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The Pope has called for a day of prayer and fasting for Syria today, and Syrian church leaders have welcomed and endorsed that call. The Pope condemned the use of chemical weapons and all other forms of violence, and appealed for a negotiated settlement rather than military intervention.

The Syrian crisis is increasingly complex. The August 21 chemical weapons attack was a particularly heinous example of the many atrocities committed by many different groups. Widespread violence between Government and various opposition groups continues, between Kurdish groups and opposition groups, and clashes between different opposition groups. These have affected the major cities of Damascus, Aleppo and Homs.

The death toll continues to rise and the number of displaced people grows ever larger. The most reliable estimates suggest that at least 4 million are displaced within the country and thatmore than 2 million are officially registered as refugees in neighbouring countries (many more have not officially registered).

Christians fear for their own communities based on clashes that affected them directly and in which they have been specifically targeted. Islamist opposition groups have great influence in several areas.

Syrian Christians are asking us to pray for their country, specifically that: 

  1. Peace, justice & reconciliation would be established in Syria
  2. Calls for renewed effort to find a political solution will be heeded by all those in authority and with influence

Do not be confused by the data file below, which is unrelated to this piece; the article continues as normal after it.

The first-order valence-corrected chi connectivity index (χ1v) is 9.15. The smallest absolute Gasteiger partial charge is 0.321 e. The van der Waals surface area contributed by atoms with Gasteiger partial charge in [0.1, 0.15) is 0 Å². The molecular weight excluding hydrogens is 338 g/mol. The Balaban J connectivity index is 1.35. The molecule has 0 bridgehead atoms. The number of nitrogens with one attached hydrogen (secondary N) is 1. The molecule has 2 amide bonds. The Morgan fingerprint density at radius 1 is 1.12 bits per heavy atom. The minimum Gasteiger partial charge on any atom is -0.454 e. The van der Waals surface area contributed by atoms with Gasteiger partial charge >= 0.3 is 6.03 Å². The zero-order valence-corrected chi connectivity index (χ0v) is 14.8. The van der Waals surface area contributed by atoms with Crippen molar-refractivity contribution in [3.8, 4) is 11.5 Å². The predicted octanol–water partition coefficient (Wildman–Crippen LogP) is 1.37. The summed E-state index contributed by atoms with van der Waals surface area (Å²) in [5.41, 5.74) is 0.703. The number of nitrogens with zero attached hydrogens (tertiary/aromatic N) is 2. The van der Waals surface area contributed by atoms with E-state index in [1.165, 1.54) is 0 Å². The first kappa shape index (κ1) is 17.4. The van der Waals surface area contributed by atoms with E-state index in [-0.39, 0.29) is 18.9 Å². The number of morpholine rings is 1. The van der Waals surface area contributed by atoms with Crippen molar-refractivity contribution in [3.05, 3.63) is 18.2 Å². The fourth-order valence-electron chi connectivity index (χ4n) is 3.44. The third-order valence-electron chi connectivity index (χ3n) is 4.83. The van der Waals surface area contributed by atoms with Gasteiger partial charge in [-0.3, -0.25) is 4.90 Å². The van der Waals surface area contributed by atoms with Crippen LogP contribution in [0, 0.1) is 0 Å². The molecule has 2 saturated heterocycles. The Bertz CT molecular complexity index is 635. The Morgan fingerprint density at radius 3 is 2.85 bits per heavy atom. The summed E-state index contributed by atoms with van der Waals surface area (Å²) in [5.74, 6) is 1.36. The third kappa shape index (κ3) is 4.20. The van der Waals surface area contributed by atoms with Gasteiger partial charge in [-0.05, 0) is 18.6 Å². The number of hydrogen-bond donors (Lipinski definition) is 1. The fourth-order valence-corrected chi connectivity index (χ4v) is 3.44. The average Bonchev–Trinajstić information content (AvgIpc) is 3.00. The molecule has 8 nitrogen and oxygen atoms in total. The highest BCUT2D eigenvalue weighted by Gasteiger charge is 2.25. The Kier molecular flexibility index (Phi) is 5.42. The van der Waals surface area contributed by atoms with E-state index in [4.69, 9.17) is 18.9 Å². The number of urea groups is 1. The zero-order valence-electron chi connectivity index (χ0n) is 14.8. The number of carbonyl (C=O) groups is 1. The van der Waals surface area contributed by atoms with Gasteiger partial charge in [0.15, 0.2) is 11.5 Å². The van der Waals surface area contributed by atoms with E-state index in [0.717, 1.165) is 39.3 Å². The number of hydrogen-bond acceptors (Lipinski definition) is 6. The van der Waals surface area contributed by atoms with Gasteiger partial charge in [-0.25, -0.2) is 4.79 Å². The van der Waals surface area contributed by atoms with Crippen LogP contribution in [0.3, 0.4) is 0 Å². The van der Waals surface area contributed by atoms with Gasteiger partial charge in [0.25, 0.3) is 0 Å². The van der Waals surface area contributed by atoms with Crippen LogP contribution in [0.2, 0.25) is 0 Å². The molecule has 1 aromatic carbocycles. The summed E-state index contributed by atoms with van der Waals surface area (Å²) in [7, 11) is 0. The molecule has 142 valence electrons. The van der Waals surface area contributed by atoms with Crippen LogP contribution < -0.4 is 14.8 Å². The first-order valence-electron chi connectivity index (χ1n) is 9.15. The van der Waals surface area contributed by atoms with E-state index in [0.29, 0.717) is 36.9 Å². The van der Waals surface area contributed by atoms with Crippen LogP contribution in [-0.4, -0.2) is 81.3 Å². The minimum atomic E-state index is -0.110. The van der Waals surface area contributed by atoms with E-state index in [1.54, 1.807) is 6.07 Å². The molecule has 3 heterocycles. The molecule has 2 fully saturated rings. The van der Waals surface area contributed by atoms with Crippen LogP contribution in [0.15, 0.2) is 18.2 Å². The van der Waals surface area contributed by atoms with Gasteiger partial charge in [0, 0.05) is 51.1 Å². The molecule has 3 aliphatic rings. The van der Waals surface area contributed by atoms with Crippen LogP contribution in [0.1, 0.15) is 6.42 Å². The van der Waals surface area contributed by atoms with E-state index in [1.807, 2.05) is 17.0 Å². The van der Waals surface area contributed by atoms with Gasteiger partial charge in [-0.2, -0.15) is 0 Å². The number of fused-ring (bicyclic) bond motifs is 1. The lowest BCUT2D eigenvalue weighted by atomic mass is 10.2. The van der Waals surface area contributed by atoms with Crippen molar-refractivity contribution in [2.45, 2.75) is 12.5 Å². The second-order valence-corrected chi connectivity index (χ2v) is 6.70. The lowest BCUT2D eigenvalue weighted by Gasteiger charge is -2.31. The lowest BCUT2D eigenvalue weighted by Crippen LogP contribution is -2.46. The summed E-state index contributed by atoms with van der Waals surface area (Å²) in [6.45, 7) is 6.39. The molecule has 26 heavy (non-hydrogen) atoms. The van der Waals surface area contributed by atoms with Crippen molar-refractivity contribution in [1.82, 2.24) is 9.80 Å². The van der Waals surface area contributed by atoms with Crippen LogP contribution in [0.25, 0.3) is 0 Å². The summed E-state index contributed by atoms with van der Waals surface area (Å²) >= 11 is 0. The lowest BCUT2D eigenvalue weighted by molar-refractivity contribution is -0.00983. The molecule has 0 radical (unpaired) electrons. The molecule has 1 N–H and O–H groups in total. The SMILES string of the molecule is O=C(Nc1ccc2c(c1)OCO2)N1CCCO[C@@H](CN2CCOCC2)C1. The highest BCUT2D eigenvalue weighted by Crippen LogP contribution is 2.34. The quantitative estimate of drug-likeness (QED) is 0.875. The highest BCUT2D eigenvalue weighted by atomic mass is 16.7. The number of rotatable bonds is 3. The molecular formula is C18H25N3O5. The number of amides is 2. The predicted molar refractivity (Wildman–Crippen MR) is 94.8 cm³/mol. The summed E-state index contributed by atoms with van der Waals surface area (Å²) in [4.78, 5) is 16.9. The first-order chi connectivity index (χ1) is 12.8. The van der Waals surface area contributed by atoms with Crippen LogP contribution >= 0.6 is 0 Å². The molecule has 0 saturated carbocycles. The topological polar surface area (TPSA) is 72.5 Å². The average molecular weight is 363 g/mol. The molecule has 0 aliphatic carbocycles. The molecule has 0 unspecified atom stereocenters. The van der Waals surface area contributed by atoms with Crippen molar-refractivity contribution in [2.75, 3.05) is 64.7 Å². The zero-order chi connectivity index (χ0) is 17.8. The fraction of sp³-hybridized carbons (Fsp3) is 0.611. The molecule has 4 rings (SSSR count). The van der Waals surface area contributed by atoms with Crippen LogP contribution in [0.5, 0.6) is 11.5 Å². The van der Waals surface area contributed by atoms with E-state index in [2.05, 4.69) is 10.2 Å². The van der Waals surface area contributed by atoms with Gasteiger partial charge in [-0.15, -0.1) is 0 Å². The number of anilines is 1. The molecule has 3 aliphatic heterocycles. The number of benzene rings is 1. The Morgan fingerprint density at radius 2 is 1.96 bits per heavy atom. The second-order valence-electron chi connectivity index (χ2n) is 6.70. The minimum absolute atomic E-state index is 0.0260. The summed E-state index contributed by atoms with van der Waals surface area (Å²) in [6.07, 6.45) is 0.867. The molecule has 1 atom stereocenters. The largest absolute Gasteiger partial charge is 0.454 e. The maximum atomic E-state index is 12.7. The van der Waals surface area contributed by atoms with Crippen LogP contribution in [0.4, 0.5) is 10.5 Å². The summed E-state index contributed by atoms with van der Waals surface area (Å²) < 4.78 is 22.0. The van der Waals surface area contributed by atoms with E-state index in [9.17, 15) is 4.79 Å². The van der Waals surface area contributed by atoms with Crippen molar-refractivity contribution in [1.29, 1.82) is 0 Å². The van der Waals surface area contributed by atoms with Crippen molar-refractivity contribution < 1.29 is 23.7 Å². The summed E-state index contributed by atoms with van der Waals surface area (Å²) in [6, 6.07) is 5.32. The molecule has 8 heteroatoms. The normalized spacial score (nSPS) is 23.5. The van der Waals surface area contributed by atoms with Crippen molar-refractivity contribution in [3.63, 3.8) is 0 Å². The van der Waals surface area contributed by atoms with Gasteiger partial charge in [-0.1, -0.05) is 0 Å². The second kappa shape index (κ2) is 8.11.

3. There will be effective provision for those internally displaced and for refugees
  4. The international community will stop using Syria as a way to pursue their own agendas and act only in the best interests of the Syrian people.
Pray also for Syrian Refugees in Jordan and elsewhere.
We don’t have any personnel in Syria at the moment, but the war in Syria has made its way to Jordan. Reports by UNHCR (The UN Refugee Agency) indicate that the Zaatari Camp, formerly a piece of desolate desert in northern Jordan, is now the second largest refugee camp in the world.

Zaatari Camp for Syrian refugees is now the third largest city in Jordan. The arrival of Syrian refugees affects daily life in Jordan, inflating prices and stretching the economy, water reserves, and other utilities.

Would you pray for Syrian refugees?
War doesn’t make sense. Pray Syrians who have experienced atrocities and trauma would experience the healing power of Jesus. Pray God would be glorified in refugee camps and other places where Syrians have settled.
 
Would you pray for our missionaries?

They are connecting with Syrians who have sought refuge in Jordan. They have circulated an audio version of the Gospel. Pray that these seeds would take root, and that these workers would be God’s hands and feet extended to their neighbors.

Would you pray for King Abdullah and Jordan’s leadership, and the heads of state in other nearby countries?
As America moves toward apparent action, pray for Jordan’s leaders and other heads of state who will need to respond in some way. Pray they would extend grace to the refugees inhabiting their countries. Ask God to give wisdom as they deal strategically with the repercussions of such inflated numbers in such a short time.

Some of this information originated with Middle East Concern, www.meconcern.org.

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